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Safety of a New Type of Treatment Called Gene Transfer for the Treatment of Severe Hemophilia B

This study has been terminated.
Sponsor:
Collaborators:
Stanford University
Children's Hospital of Philadelphia
The Hemophilia Center of Western Pennsylvania
University of Washington
The University of Texas Health Science Center, Houston
University of Campinas, Brazil
Christian Medical College, Vellore, India
Royal Prince Alfred Hospital, Sydney, Australia
Information provided by:
Avigen
ClinicalTrials.gov Identifier:
NCT00076557
First received: January 26, 2004
Last updated: April 2, 2007
Last verified: January 2004
  Purpose

In this study a modified virus called adeno-associated virus (AAV) will be used to transfer a normal gene for human clotting factor IX into patients with severe hemophilia B (AAV human Factor IX vector). Gene therapy is a very new medical technique being used in a number of clinical studies for diseases such as cancer and cystic fibrosis. At this time, the U.S. Food and Drug Administration has approved no gene transfer products for commercial use. To date, 8 subjects have received AAV vector in the muscle for a hemophilia B trial by intramuscular injection, and, to date, 6 subjects have been treated with AAV vector in the current hemophilia B liver trial. Eleven cystic fibrosis subjects have received AAV vector into their nasal sinuses or lungs to date. In this study, AAV human Factor IX vector will be injected into the liver using a catheter inserted into a large blood vessel (called the proper hepatic artery or the right hepatic artery).


Condition Intervention Phase
Hemophilia B
Genetic: Adeno-Associated Viral with Human Factor IX
Phase 1
Phase 2

Study Type: Interventional
Study Design: Allocation: Non-Randomized
Endpoint Classification: Safety/Efficacy Study
Intervention Model: Single Group Assignment
Masking: Open Label
Primary Purpose: Treatment
Official Title: A Phase I Safety Study in Subjects With Severe Hemophilia B (Factor IX Deficiency) Using Adeno-Associated Viral Vector to Deliver the Gene for Human Factor IX Into the Liver

Resource links provided by NLM:


Further study details as provided by Avigen:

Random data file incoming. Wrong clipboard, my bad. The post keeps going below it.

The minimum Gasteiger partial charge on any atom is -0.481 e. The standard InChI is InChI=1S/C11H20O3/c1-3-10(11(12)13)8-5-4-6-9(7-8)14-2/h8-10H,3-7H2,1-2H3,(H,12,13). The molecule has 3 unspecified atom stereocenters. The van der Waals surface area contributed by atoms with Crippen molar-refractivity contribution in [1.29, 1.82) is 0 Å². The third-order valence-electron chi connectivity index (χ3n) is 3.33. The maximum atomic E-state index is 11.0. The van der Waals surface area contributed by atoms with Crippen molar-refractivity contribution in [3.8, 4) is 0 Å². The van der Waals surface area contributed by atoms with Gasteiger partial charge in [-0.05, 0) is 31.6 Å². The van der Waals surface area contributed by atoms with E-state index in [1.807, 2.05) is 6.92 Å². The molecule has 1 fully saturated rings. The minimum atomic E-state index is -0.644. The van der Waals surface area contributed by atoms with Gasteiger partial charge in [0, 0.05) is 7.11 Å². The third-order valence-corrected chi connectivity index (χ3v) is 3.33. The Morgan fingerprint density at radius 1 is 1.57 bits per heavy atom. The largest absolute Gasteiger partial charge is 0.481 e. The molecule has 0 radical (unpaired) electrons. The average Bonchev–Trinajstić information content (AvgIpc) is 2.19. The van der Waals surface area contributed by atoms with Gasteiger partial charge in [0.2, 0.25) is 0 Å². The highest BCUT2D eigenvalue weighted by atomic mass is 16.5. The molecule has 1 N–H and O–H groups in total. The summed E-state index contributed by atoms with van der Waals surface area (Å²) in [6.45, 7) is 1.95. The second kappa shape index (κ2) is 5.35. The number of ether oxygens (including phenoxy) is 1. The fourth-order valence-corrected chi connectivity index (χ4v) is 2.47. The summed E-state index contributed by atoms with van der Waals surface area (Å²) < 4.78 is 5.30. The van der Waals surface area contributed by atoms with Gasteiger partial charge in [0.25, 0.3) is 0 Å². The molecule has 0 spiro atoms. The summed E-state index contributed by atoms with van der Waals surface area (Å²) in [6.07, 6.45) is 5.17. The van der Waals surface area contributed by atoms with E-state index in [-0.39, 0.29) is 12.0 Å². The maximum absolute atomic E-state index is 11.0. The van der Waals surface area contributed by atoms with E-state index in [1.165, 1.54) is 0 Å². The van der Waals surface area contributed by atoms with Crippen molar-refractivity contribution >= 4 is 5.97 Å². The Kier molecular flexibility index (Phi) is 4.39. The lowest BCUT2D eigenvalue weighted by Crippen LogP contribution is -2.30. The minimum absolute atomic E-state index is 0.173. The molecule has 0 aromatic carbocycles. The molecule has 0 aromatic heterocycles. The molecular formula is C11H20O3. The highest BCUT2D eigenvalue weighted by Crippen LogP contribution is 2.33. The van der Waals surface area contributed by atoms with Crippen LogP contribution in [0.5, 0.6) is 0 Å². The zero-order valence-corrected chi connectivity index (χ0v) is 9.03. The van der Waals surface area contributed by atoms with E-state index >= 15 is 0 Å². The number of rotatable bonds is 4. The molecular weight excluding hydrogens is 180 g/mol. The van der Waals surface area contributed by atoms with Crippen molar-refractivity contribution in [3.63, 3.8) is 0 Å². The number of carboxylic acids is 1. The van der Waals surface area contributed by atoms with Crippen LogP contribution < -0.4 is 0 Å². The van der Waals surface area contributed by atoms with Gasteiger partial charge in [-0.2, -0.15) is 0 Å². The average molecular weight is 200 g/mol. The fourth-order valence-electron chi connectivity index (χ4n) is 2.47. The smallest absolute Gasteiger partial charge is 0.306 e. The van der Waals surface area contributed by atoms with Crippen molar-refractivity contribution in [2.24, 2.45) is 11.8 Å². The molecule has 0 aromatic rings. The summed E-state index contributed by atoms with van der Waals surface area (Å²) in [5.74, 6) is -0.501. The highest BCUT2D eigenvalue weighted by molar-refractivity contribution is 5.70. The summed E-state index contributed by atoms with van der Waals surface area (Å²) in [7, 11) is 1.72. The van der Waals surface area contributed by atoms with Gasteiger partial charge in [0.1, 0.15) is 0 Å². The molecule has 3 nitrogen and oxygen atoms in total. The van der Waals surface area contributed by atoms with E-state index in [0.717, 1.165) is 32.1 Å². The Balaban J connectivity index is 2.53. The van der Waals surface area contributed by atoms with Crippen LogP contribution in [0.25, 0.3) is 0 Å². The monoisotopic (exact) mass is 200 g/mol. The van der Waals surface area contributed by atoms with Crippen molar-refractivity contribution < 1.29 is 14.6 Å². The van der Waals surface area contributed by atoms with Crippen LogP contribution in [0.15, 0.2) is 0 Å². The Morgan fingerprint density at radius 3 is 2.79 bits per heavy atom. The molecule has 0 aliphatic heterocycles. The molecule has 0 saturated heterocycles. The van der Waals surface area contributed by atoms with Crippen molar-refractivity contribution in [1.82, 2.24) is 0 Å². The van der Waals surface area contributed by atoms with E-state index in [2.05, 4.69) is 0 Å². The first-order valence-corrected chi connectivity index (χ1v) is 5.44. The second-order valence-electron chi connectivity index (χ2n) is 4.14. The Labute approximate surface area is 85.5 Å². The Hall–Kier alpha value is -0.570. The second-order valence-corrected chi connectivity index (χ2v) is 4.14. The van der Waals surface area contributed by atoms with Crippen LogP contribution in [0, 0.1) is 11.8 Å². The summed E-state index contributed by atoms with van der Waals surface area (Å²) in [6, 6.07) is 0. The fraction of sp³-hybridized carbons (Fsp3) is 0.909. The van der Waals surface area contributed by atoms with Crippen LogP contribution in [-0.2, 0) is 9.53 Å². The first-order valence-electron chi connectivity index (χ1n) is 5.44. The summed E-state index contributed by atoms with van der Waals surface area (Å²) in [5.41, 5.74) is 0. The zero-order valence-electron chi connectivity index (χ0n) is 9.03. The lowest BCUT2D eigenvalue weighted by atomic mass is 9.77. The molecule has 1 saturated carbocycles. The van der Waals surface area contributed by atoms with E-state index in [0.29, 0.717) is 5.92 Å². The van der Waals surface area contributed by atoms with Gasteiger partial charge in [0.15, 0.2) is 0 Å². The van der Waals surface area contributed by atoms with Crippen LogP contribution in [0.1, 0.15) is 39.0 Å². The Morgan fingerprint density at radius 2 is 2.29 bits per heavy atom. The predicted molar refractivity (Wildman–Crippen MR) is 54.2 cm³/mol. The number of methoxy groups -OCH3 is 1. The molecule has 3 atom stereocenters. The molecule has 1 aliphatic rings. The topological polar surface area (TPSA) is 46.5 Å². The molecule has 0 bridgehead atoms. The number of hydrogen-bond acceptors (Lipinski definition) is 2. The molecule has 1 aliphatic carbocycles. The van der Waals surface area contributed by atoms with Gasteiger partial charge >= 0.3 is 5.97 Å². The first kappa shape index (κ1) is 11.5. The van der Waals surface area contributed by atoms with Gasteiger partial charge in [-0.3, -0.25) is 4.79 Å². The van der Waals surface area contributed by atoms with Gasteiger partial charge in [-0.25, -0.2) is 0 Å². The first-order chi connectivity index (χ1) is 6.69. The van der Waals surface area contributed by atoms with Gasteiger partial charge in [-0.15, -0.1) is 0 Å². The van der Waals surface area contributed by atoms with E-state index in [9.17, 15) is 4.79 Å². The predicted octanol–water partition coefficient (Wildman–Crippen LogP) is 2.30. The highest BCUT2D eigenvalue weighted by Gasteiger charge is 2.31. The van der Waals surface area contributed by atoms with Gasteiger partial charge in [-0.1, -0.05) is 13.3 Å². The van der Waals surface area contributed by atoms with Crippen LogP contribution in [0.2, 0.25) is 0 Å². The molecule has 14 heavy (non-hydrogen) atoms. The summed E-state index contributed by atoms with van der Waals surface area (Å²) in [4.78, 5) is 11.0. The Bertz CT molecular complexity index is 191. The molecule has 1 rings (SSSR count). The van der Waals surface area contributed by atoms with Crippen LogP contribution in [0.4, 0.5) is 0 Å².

Estimated Enrollment: 15
Study Start Date: January 2004
  Eligibility

Ages Eligible for Study:   18 Years and older
Genders Eligible for Study:   Male
Accepts Healthy Volunteers:   No
Criteria
  • Males with severe hemophilia B with Factor IX activity level < 1% of normal.
  • Life expectancy of > 1 year.
  • Age > 18 years old.
  • Ability to give informed consent.
  • Greater than twenty exposure days of treatment with Factor IX protein.
  • No history or presence of an inhibitor to Factor IX protein.
  • Subjects must be able to receive Factor IX protein on a home infusion protocol.
  • Subjects must have a normal protime (PT).
  • Hepatitis C infected subjects will be evaluated for liver fibrosis based on liver biopsy data graded on a scale of 0–4 (Poynard et. al., 1997). Subjects who are Hepatitis C antibody and RNA positive and have not had a liver biopsy within the last 36 months will be required to have one.
  • Subjects must have low AAV titer.
  Contacts and Locations
Choosing to participate in a study is an important personal decision. Talk with your doctor and family members or friends about deciding to join a study. To learn more about this study, you or your doctor may contact the study research staff using the Contacts provided below. For general information, see Learn About Clinical Studies.

Please refer to this study by its ClinicalTrials.gov identifier: NCT00076557

Locations
United States, California
Stanford University
Palo Alto, California, United States, 94305
United States, Pennsylvania
The Children's Hospital of Philadelphia
Philadelphia, Pennsylvania, United States, 19104
The Hemophilia Center of Western Pennsylvania
Pittsburgh, Pennsylvania, United States, 15213
Sponsors and Collaborators
Avigen
Stanford University
Children's Hospital of Philadelphia
The Hemophilia Center of Western Pennsylvania
University of Washington
The University of Texas Health Science Center, Houston
University of Campinas, Brazil
Christian Medical College, Vellore, India
Royal Prince Alfred Hospital, Sydney, Australia
  More Information

Additional Information:
No publications provided

ClinicalTrials.gov Identifier: NCT00076557     History of Changes
Other Study ID Numbers: BB IND 9398
Study First Received: January 26, 2004
Last Updated: April 2, 2007
Health Authority: United States: Food and Drug Administration

Keywords provided by Avigen:
Hemophilia B
Factor IX
Gene Transfer
Adeno-Associated Virus (AAV)

Additional relevant MeSH terms:
Hemophilia B
Blood Coagulation Disorders
Blood Coagulation Disorders, Inherited
Coagulation Protein Disorders
Genetic Diseases, Inborn
Genetic Diseases, X-Linked
Hematologic Diseases
Hemorrhagic Disorders

ClinicalTrials.gov processed this record on November 25, 2014